Some scholars see Leo’s abandonment of the painters he had championed as indicating a loss of enthusiasm for art in general. But, with his move to America the following year, he began contributing art criticism to The New Republic, thus refuting that claim.

He became fast friends with the collector Albert Barnes whom he had met at the apartment in 1912.  Barnes’ collection had grown considerably and Leo traveled to see it in June 1915, followed by more visits in 1918 and 1919. The two spent hours studying Barnes’ collection of works by Matisse, Renoir, Cezanne and Picasso. Ironically, rather than everyone flocking to see his collection, Leo was now going to see theirs.

The time he spent in America constituted a nomadic period in Leo’s life. He  returned to Europe at the end of 1919. He was able to overcome neuroses that had plagued him all his life to write two books, An ABC of Aesthetics and Appreciatio, which appeared a few weeks before his death on July 29, 1947.  He, unfortunately, didn’t survive long enough to either fully enjoy the positive reception or the new chance to promote his ideas.

Meanwhile, Gertrude’s literary and cultural influence rose as Leo’s waned with his retirement from view. By 1933, in need of extra money, she wrote the memoir, Autobiography of Alice B. Toklas, in six weeks. The book brought her added fame and financial security but it played fast and loose with the truth. For whatever reason-- and her lifelong pursuit of la gloire or out of spite--she portrayed herself as the artists’ true friend and the one responsible for assembling the collection.

Her claim unleashed a critical firestorm among artists and collectors. Eugene Jolas, a literary critic and friend of avant-garde writers, published a special edition of his Transition magazine in February 1935 in which artists who knew both participants singled out her errors of fact. Its publication inflicted serious, though momentary, damage on Gertrude’s reputation from which she recovered nicely.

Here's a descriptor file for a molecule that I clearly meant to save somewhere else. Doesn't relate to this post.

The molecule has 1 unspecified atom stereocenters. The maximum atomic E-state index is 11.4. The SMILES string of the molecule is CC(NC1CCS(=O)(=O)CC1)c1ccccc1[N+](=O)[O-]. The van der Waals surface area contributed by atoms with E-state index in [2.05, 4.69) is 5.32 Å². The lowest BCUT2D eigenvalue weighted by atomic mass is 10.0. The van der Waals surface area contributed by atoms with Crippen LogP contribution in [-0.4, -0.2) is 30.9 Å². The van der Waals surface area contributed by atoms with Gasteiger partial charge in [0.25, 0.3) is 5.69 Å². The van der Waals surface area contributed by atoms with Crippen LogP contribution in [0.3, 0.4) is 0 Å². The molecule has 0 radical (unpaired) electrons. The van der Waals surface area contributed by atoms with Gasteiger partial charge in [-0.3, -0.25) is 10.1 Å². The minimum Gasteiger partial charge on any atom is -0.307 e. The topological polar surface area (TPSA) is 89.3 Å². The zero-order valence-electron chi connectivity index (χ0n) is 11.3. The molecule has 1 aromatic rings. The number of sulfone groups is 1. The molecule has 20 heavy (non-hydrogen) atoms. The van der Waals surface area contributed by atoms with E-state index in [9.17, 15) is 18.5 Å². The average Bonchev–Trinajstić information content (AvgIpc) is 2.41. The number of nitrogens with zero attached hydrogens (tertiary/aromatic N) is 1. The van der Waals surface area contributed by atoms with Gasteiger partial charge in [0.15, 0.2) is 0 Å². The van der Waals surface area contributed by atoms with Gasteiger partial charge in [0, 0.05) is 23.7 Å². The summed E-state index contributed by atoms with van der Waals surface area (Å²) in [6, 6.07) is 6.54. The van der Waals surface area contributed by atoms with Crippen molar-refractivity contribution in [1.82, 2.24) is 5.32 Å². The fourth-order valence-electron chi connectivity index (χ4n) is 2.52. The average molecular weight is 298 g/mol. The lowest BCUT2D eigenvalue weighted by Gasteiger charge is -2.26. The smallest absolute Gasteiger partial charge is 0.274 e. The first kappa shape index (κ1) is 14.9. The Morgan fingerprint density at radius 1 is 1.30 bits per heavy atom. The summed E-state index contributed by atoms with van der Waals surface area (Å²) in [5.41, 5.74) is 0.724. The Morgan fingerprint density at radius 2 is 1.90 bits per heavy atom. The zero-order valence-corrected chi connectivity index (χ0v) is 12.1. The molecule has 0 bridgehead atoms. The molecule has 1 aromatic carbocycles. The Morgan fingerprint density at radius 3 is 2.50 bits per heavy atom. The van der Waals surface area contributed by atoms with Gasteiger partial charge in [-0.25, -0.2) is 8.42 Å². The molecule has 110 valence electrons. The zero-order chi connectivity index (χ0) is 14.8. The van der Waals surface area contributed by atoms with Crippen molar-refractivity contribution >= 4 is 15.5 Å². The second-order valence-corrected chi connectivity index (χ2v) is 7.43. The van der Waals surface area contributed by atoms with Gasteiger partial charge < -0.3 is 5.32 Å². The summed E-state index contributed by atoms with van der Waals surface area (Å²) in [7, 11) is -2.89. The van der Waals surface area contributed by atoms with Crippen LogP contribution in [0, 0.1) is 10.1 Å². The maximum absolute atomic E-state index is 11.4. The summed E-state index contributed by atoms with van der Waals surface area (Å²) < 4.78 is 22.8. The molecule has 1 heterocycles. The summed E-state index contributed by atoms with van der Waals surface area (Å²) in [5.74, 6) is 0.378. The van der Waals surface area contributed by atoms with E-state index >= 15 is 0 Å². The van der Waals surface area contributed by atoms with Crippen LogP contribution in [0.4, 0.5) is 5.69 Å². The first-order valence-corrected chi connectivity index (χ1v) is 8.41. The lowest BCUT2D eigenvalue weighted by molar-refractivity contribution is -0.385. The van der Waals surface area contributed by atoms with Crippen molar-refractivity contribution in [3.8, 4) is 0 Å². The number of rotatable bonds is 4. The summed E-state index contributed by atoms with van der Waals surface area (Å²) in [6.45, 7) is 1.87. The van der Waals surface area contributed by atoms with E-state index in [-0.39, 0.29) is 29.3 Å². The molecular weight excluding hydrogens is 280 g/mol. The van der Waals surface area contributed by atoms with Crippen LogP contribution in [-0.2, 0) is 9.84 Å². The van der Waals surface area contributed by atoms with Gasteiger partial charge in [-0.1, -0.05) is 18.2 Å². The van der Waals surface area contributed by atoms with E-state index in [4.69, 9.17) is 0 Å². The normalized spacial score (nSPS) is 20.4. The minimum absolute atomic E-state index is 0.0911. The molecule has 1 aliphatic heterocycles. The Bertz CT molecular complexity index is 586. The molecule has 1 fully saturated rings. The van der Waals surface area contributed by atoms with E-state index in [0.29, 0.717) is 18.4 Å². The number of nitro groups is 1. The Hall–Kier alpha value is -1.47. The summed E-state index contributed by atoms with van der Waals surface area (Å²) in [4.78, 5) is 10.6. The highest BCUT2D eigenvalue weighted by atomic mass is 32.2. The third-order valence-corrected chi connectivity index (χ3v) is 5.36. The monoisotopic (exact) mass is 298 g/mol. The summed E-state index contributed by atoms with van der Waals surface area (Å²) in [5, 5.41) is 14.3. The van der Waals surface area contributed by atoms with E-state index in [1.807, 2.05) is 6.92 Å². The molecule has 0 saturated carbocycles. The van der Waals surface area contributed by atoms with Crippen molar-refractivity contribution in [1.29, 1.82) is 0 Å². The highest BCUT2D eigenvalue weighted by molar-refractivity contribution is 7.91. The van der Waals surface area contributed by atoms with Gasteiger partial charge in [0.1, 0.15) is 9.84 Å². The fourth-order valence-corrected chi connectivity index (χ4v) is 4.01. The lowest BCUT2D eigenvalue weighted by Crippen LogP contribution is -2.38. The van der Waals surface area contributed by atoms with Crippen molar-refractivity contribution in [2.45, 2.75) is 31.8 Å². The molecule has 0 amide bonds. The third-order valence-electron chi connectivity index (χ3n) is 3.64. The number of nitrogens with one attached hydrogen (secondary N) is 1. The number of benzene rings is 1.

Matisse filled five pages attacking erroneous assertions in the book. Leo called it a “farrago of rather clever anecdotes, stupid brag and general bosh.There is almost nothing in the period before the war with which I was not acquainted and there is nothing that she has written that is true.”

Even Ernest Hemingway, a friend and salon regular from the Twenties, never forgave her for her falsifications.

Yet the general public today knows Gertrude more than her brother and may be more willing to accept the account in Alice as the true version. Popular history seems to have whitewashed this episode from its pages. In an effort to once again correct the record, I’ll cite a portion of Jolas’ colorful editorial from that special edition of Transition. It reads: Testimony Against Gertrude Stein

“To MM. Henri Matisse, Tristan Tzara, Georges Braque, Andre Salmon we are happy to give the opportunity to refute those parts of Miss Stein’s book which they consider require it.

These documents invalidate the claim of the Toklas-Stein memorial that Miss Stein was in any way concerned with the shaping of the epoch she attempts to describe. There is a unanimity of opinion that she had no understanding of what really was happening around her, that the mutation of ideas beneath the surface of the more obvious contacts and clashes of personalities during that period escaped her entirely. Her participation in the genesis and development of such movements as Fauvism, Cubism, Dada, Surrealism, Transition etc, was never ideologically intimate and, as M. Matisse states, she has presented the epoch “without taste and without relation to reality”.

The Autobiography of Alice B. Toklas, in its hollow, tinsel bohemianism and egocentric deformations, may very well become one day the symbol of the decadence that hovers over contemporary literature”.

Take that!

Just recently, Rebecca Rabinow, the curator who mounted the Stein exhibition at New York’s Metropolitan Museum earlier this year, reaffirmed Leo’s undisputed claim to the throne. “If Leo hadn’t been around, I don’t think there would have been a collection.”

In just a few months, as the Art Institute commemorates the centennial of the Armory Show, let’s recollect what author Aline Saarinen wrote about the Stein collection in The Proud Possessors: “When in 1913, modern art burst upon the American public in the notorious Armory Show in New York, some of those who had helped select it and many of those who supported it had received their initiation and indoctrination at 27 rue de Fleurus and 23 rue Madame.”

Thank you.



Select Bibliography

Fuller, Edmund, ed., “Journey into the Self, Being the Papers and Journals            of Leo Stein”, Crown Publishers, New York, 1950


Mellow, James R., “Charmed Circle”, Praeger Publishers, New York, 1974


Museum of Modern Art, “Four Americans in Paris”, exhibition catalog, MoMA, New York, 1970


Rabinow, Rebecca, “The Steins Collect”, Yale University Press and San Francisco Museum of Modern Art, New Haven, CT., 2011


Saarinen, Aline B., “The Proud Possessors”, Random House, New York, 1958


Stein, Leo, “Appreciation: Painting, Poetry and Prose”, University of Nebraska Press, Lincoln, NE, 1996